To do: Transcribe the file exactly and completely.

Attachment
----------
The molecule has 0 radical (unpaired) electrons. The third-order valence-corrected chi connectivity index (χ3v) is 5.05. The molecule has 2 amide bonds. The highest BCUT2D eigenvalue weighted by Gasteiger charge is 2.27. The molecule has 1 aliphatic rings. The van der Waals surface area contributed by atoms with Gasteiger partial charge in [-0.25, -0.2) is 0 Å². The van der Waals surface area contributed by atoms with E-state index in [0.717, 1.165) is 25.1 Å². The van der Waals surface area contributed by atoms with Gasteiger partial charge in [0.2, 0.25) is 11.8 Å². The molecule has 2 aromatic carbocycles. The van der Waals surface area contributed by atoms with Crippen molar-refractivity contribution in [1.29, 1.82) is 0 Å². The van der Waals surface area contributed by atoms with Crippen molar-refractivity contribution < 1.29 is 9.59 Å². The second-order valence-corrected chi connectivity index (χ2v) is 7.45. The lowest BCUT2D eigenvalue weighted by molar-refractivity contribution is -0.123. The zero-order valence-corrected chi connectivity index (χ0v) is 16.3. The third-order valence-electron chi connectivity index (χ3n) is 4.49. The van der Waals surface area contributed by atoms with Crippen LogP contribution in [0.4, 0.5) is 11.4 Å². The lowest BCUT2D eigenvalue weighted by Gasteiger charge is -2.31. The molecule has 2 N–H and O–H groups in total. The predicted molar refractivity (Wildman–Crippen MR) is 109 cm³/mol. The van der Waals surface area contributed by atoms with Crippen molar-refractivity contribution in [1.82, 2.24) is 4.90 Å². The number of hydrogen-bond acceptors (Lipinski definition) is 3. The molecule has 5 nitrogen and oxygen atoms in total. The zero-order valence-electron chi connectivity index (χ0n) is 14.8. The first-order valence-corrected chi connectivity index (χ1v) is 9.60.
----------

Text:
The molecule has 0 radical (unpaired) electrons. The third-order valence-corrected chi connectivity index (χ3v) is 5.05. The molecule has 2 amide bonds. The highest BCUT2D eigenvalue weighted by Gasteiger charge is 2.27. The molecule has 1 aliphatic rings. The van der Waals surface area contributed by atoms with Gasteiger partial charge in [-0.25, -0.2) is 0 Å². The van der Waals surface area contributed by atoms with E-state index in [0.717, 1.165) is 25.1 Å². The van der Waals surface area contributed by atoms with Gasteiger partial charge in [0.2, 0.25) is 11.8 Å². The molecule has 2 aromatic carbocycles. The van der Waals surface area contributed by atoms with Crippen molar-refractivity contribution in [1.29, 1.82) is 0 Å². The van der Waals surface area contributed by atoms with Crippen molar-refractivity contribution < 1.29 is 9.59 Å². The second-order valence-corrected chi connectivity index (χ2v) is 7.45. The lowest BCUT2D eigenvalue weighted by molar-refractivity contribution is -0.123. The zero-order valence-corrected chi connectivity index (χ0v) is 16.3. The third-order valence-electron chi connectivity index (χ3n) is 4.49. The van der Waals surface area contributed by atoms with Crippen LogP contribution in [0.4, 0.5) is 11.4 Å². The lowest BCUT2D eigenvalue weighted by Gasteiger charge is -2.31. The molecule has 2 N–H and O–H groups in total. The predicted molar refractivity (Wildman–Crippen MR) is 109 cm³/mol. The van der Waals surface area contributed by atoms with Crippen molar-refractivity contribution in [1.82, 2.24) is 4.90 Å². The number of hydrogen-bond acceptors (Lipinski definition) is 3. The molecule has 5 nitrogen and oxygen atoms in total. The zero-order valence-electron chi connectivity index (χ0n) is 14.8. The first-order valence-corrected chi connectivity index (χ1v) is 9.60.